For example Clark is 64 and Lois is 60 and they have an SMSF. Clark has decided to retire and start an account based pension. At the time the pension commences he has $300,000 in superannuation, which is made up of $210,000 or 70 per cent in taxable benefits and $90,000 or 30 per cent in tax-free benefits. For the entire time that his pension is paid Clark's superannuation will always be made up of 70 per cent taxable benefits and 30 per cent tax-free benefits.
Preservation of benefits
The whole purpose of the sub-categories of super benefits is to restrict a member's access to superannuation until they have a right to use it. As the history of superannuation has shown super is meant to provide an income in retirement. As such the three sub-categories dictate to super fund trustees whether a benefit can be taken at any time, or a condition of release must be met. Conditions of release are explained in the “When can a member access their superannuation?” section.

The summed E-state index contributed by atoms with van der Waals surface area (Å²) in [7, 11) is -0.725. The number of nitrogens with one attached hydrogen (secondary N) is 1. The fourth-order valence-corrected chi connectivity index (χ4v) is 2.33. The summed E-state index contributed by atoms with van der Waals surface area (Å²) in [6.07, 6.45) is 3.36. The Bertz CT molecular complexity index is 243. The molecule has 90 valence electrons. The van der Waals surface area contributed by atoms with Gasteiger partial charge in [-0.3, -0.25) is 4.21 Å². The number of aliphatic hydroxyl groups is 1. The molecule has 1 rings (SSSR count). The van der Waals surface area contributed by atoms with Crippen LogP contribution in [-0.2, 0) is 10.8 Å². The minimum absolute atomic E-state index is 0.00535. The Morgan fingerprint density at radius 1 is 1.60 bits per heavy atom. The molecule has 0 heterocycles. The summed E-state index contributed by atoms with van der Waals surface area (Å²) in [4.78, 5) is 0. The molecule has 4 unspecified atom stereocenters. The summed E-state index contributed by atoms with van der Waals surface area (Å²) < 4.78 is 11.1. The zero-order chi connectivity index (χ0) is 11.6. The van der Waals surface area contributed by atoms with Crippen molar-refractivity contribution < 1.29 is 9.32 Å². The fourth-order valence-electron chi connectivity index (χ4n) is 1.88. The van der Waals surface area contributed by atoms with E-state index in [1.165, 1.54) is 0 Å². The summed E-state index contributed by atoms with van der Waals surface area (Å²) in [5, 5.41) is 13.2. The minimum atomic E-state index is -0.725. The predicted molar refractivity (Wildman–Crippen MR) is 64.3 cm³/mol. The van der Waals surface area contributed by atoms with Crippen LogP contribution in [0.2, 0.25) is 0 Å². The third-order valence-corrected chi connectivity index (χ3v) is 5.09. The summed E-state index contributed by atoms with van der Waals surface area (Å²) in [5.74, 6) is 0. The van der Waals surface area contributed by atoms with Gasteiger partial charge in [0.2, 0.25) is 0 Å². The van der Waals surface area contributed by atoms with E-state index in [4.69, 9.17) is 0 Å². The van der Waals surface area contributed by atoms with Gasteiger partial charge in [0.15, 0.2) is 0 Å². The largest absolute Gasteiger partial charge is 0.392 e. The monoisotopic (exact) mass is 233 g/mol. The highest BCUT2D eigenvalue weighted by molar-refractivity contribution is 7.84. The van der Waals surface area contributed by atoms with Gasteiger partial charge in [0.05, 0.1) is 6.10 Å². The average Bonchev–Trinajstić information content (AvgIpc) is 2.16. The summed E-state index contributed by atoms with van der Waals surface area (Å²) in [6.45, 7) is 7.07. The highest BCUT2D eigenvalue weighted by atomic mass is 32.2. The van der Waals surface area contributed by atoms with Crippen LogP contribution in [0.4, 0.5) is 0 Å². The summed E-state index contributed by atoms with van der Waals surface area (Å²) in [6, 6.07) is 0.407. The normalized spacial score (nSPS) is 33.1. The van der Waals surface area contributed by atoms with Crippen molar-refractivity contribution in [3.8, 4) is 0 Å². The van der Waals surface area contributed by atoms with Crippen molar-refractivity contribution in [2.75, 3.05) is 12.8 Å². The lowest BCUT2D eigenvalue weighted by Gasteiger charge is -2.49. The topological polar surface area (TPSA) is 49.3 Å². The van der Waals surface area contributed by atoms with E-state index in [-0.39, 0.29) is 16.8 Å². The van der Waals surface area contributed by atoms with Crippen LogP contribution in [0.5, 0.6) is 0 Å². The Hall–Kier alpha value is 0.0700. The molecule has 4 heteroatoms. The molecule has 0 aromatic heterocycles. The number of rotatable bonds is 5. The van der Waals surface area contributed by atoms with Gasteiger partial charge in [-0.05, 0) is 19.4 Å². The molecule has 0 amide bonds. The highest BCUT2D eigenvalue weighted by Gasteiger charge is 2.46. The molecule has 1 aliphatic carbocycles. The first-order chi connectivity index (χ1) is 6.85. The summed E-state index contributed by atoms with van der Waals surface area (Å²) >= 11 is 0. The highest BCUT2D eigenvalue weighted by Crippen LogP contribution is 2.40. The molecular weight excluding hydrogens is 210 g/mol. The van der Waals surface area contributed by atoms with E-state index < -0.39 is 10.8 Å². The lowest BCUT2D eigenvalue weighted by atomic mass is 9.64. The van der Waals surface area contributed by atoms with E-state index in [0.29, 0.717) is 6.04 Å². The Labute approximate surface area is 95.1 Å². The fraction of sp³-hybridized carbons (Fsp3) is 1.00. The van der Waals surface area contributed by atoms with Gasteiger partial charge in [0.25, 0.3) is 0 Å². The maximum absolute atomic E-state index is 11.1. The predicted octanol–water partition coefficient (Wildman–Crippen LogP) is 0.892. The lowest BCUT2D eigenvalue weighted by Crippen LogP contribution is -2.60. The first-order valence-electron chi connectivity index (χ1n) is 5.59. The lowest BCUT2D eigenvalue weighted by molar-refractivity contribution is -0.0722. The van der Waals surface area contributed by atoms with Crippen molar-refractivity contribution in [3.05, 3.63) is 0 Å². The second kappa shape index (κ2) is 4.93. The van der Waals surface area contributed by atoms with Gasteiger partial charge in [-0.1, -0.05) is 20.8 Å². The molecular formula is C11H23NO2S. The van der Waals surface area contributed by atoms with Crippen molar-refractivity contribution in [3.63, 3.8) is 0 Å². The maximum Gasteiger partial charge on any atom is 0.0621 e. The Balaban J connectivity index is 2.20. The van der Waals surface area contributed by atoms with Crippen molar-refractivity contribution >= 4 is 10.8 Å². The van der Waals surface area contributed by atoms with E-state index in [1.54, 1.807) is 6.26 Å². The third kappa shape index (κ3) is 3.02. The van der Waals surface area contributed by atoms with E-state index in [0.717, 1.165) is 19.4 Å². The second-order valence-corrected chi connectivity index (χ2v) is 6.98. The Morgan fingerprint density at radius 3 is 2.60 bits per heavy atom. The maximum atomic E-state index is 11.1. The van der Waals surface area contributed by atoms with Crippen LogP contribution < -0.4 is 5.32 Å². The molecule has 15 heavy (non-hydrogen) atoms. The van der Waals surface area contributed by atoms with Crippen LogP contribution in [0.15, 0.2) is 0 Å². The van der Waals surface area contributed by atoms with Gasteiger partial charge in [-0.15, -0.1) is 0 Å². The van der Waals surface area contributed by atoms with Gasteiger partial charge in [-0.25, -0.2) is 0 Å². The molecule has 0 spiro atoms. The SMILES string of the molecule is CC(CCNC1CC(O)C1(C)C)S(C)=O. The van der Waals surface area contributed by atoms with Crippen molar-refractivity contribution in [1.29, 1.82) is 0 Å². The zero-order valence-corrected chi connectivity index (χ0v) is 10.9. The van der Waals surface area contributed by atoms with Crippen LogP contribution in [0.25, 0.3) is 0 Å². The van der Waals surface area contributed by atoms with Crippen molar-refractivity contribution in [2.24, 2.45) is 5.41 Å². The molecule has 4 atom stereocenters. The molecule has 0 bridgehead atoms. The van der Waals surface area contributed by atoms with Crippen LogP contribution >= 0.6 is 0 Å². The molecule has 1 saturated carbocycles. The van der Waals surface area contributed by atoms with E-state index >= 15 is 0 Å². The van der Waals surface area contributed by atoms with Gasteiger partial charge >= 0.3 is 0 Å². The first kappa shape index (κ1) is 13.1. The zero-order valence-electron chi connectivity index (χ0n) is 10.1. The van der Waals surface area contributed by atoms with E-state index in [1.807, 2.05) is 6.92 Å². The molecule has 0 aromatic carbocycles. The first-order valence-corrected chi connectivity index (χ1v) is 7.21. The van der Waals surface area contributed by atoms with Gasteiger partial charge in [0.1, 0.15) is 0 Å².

The three sub-categories of benefits are:
- Restricted non-preserved, and
- Unrestricted non-preserved.
Since July 1, 1999 all super contributions for members under 65, and income earned by a fund on their super accounts, are preserved. The legal way that preserved benefits are defined by APRA in its circular titled “Payment standards for regulated super funds”, is as follows:
"A member's preserved benefits will be the residual amount of:
- the members total benefits; less
- the members restricted non-preserved benefits and the member's unrestricted non-preserved benefits in the fund.”
This means that unless a member has met a condition of release previously all of their benefits will be preserved.
This preserved amount will be made up of the different types of contributions received by the super fund, both concessional and non-concessional, and accumulated income earned by the fund. At times of negative investment returns, where an investment loss exceeds the total of a members preserved benefits, the loss is first allocated against the member's restricted non-preserved benefits, and then if there are still losses against unrestricted non-preserved benefits.